VGA – CompTIA A+ 220-1101 – 1.21

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VGA – CompTIA A+ 220-1101 – 1.21
Let’s have a look at Video Graphics Array, better known as VGA.

Video Graphics Array (VGA)
VGA was released in 1987 and is now considered obsolete. You will see it pop up now and again for compatibility reasons, but there is better technology available, so you should never need to use VGA unless you have to.

It is unlikely that you will get asked a question about VGA on the exam given how old the technology is. CompTIA still has VGA listed as an exam objective, so I will spend a little bit of time explaining where you may come across it and why you should avoid using it in favor of newer technologies.

VGA Uses Analog Signal
VGA uses an analog signal and not a digital signal. To understand why this was once a good thing, let’s consider an example. In this example we have a computer with a VGA graphics card.

Computers work digitally, thus communication with the graphics card is digital. The data is stored digitally in the memory on the video card. Back in the old days, CRT monitors used to display graphics from the computer using an analog input signal. The VGA graphics card outputs an analog signal and thus is the same signal type as the CRT monitor. Thus, one conversion from the computer to the monitor.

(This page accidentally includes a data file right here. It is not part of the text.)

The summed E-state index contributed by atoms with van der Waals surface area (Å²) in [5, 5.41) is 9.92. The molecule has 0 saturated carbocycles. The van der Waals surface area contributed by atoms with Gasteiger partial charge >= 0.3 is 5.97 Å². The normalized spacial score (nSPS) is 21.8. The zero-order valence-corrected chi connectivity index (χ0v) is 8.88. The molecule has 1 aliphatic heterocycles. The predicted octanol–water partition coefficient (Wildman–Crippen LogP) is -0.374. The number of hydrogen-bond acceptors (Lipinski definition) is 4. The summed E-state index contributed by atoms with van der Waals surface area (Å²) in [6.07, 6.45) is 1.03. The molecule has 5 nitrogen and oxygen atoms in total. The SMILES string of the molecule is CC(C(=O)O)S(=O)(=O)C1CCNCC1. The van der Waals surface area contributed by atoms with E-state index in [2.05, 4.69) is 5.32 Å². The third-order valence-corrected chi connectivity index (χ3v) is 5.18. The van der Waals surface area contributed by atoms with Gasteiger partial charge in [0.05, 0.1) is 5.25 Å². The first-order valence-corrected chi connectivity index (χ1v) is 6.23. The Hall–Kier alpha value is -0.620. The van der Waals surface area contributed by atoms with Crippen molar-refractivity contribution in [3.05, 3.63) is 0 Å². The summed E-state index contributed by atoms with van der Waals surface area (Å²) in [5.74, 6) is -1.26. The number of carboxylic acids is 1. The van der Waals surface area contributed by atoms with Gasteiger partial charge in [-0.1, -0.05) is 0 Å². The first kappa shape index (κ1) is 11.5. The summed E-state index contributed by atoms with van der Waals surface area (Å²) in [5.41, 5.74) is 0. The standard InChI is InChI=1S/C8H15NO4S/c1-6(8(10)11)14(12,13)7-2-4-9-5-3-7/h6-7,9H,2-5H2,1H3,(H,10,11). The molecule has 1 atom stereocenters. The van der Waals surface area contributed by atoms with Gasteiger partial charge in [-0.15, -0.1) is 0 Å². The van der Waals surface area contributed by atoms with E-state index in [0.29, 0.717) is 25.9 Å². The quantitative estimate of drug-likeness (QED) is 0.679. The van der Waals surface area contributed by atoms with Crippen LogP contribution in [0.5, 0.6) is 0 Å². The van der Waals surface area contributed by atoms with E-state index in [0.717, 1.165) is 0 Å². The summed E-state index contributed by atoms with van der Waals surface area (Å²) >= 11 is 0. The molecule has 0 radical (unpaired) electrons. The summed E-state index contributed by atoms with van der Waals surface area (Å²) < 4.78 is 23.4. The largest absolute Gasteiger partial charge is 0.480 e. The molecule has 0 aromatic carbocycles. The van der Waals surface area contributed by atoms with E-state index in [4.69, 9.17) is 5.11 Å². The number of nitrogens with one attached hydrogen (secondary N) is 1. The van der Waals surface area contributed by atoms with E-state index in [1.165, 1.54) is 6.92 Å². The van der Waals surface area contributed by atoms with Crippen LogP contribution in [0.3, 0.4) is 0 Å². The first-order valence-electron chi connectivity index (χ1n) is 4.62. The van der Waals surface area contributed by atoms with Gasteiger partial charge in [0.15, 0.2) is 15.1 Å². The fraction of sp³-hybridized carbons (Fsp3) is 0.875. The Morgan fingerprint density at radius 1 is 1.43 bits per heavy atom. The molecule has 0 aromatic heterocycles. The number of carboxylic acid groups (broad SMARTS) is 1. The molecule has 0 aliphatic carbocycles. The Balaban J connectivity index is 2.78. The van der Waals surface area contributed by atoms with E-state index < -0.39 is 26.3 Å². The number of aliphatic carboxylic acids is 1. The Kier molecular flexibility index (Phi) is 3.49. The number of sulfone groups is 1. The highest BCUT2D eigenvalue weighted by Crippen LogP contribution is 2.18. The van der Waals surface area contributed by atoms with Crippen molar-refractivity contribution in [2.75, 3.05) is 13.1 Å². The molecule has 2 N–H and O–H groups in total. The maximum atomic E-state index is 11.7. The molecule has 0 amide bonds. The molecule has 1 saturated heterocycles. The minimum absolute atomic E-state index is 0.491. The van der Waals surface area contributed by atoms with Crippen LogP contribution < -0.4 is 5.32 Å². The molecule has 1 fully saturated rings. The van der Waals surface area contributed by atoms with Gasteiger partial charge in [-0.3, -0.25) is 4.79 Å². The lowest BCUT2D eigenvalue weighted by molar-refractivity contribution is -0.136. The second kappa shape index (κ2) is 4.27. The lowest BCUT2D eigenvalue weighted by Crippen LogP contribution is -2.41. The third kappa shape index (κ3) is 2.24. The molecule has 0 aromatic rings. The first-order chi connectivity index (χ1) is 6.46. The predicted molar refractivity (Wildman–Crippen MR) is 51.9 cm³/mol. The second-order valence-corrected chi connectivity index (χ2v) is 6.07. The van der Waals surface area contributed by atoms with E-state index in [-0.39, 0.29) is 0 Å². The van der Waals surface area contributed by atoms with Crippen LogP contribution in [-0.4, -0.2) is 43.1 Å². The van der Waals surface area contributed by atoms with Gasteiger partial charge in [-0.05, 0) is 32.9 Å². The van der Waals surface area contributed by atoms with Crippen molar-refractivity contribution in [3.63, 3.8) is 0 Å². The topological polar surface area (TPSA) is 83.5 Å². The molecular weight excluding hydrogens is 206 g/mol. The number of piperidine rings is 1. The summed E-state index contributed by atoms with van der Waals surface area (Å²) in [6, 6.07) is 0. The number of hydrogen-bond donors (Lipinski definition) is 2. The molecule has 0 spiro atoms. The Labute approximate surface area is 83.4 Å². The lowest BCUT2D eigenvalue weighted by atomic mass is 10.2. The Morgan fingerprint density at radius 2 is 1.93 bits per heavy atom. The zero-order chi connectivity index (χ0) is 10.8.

Now, let’s consider what happens when we use a computer that outputs to an LCD screen which is digital. Nowadays CRT monitors are obsolete and no longer made, so it would be rare to come across one. As before, the computer communicates with the VGA graphics card digitally.

The graphics card outputs an analog signal to the monitor since VGA was designed to use analog. As before, a digital to analog conversion is performed by the graphics card. However, in order to display the graphics on the LCD monitor, an analog to digital conversion must also be performed. You can see, besides VGA being old technology, it is not preferred for video displays nowadays as two conversions are required. One from digital to analog and then from analog back to digital. Each time you perform a conversion like this, you risk reducing the quality of the signal. Thus, since computers and their devices are all digital nowadays, you should only use VGA if you have no other choice.

VGA Connector
The VGA connector is a 15 pin D-Subminiature connector or D-Sub for short. It got its name because the metal around the connector looks like a D shape. It is important to recognize this connector so you will know to use it as a last resort.

You will find that the VGA connector is no longer included with computers and graphics cards. It was used frequently for backward compatibility, but is now very rarely found on new devices. With a plethora of digital options available, there is not much use for a VGA connector on new devices. You will, however, often still find it on a lot of projectors. Projectors tend to support more connectors than any other device. The reason I see behind that is, projectors cost quite a bit of money, even the low budget ones, and the manufacturer does not want to lose a sale due to not having even an old legacy connector on it. Thus, don’t be surprised if you see a VGA connector used on a projector. However, you will find on many modern projectors the VGA connector is starting to disappear.